The article was written by employees of the American Cancer Society. While sometimes perceived as a scientific organization, they are primarily a political activist group. For example, they have engaged in efforts to prevent people from learning about tobacco harm reduction, disguising their political goals with sciencey claims. I am not sure whether they deserve similar distrust on the topic of alcohol as they have earned regarding tobacco, but I would not assume they are being honest. They are certainly not doing great epidemiology. For example, they controlled for whether someone had a history of gallstones, but alcohol consumption has a causal relationship with gallstones (in particular, it protects against them) so, as anyone who read this blog for the last week should know, it should not be controlled for as a confounder. It probably does not matter much, but it might. They also controlled for body mass index, which has the same problem and might matter more. Additionally they controlled for such variables as marital status, which are not plausibly confounders, though at least they are not caused by the exposure.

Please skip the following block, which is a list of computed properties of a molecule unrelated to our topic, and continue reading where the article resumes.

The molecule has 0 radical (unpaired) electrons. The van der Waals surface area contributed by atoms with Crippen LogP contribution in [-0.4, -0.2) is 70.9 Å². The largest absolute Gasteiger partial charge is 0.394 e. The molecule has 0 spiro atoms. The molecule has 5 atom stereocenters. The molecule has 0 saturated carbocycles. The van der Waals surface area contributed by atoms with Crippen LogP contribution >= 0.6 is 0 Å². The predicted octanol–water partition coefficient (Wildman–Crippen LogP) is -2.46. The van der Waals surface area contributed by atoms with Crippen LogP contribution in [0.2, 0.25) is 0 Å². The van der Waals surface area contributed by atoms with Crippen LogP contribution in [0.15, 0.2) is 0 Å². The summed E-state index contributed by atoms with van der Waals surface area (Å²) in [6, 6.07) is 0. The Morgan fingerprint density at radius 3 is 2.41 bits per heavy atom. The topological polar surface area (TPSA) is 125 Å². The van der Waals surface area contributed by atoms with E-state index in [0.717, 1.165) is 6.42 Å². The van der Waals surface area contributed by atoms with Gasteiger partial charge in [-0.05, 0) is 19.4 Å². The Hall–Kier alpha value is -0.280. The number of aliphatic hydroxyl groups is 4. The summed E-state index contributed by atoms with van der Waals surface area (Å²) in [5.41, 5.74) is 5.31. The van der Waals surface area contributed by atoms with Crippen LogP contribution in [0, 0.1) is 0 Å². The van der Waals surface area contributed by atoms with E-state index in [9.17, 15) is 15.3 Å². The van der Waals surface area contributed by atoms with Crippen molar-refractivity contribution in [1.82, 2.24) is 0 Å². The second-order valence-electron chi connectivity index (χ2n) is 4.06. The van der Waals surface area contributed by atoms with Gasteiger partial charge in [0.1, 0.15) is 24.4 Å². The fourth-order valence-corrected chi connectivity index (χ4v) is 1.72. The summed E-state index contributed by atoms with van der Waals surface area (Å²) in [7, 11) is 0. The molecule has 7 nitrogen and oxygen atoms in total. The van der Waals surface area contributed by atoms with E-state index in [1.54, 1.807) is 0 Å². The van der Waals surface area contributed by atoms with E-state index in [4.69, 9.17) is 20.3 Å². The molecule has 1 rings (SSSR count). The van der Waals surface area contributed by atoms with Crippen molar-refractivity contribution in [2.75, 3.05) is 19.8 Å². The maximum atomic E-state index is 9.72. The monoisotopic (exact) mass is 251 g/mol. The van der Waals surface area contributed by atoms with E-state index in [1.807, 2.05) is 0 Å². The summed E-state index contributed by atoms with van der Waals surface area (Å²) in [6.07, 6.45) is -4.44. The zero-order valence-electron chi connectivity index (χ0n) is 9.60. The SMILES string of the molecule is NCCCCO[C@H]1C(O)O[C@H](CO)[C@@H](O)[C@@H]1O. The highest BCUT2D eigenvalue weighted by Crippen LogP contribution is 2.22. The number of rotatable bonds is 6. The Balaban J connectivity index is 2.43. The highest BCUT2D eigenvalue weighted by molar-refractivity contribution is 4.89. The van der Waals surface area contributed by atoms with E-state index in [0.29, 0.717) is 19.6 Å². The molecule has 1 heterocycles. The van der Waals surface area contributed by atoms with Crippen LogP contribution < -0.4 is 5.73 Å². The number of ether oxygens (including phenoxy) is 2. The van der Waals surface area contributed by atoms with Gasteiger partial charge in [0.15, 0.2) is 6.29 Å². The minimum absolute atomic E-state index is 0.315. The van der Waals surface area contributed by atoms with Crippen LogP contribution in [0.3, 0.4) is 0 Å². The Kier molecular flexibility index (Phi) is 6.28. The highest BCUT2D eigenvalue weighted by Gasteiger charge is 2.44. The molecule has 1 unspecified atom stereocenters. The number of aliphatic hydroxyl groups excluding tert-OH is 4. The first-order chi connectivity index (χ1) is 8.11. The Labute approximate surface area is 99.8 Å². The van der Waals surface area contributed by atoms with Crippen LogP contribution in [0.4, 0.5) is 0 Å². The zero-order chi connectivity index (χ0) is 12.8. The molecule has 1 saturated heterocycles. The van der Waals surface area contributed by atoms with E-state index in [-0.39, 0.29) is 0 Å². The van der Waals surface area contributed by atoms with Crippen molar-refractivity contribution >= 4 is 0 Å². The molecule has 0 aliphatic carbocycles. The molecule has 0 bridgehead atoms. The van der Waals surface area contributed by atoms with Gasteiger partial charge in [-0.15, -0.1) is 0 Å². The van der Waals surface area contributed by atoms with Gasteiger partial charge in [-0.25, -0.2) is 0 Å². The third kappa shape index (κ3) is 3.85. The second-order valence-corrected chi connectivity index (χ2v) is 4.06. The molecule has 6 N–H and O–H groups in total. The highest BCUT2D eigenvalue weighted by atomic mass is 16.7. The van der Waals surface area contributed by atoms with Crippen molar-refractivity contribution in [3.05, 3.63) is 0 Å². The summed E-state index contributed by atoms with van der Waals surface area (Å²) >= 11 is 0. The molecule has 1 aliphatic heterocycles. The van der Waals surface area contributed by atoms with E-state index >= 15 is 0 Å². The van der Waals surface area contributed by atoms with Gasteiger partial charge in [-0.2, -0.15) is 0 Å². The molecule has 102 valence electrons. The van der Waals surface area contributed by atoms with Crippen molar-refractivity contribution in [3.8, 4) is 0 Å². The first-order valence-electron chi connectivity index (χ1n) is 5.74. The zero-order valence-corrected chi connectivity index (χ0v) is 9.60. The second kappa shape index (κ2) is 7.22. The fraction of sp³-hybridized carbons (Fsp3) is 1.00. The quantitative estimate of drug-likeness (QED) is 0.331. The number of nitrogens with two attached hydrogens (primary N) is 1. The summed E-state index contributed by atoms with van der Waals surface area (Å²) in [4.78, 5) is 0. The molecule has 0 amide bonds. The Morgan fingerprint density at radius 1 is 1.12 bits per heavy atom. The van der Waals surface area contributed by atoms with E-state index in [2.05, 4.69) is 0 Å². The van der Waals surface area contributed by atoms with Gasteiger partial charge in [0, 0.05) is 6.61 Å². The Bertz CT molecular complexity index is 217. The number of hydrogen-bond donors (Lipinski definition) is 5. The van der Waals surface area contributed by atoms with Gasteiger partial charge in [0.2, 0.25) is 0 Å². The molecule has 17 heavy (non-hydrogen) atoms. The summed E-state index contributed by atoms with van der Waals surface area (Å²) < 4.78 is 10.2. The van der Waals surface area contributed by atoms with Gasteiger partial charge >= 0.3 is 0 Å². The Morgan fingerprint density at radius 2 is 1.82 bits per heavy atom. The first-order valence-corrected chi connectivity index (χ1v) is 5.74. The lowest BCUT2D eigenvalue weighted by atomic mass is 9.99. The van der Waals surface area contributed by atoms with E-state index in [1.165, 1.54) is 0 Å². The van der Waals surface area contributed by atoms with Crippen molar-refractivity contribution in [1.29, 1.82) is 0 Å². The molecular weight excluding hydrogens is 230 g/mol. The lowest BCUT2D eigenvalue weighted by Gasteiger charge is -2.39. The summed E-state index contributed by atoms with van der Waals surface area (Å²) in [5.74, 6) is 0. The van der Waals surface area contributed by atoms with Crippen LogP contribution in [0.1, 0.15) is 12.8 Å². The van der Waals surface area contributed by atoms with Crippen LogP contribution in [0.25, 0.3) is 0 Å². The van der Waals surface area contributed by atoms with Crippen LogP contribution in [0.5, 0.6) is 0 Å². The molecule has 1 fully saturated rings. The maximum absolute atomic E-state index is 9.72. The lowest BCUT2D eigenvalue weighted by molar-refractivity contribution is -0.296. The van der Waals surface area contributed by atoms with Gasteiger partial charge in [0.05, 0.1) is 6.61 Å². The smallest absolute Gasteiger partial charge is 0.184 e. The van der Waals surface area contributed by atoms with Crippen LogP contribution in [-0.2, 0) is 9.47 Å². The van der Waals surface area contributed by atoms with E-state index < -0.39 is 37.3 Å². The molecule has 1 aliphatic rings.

In short, they just threw in whatever variables they happened to have, which is standard ACS practice. At least it might be innocent ignorance of proper methodology, without any biased fishing for which confounders yield the “best” answer, though we cannot be sure. The datasets they use for most of their analyses are old cohorts for whom they gathered exposure data a long time ago (in this case, 1982) and have been watching for health outcomes ever since. Since they cannot collect the optimal information for each exposure-disease combination they want to study, they generally just throw in what they have. That brings up another difficulty with interpreting the results of these studies, though one that is an inherent challenge, not an error: We only know the exposure data from 1982, and then it is limited by the quality of a 1982 survey (there are also some sampling issues with that survey that I will not go into). We also have evidence there is measurement error in the alcohol variable (e.g., when they studied smokeless tobacco using this data they found there was still an association with alcohol-caused liver disease even after controlling for alcohol consumptions, which means they apparently did not measure alcohol very accurately). Indeed, most surveys underestimate alcohol consumption because people under-report it.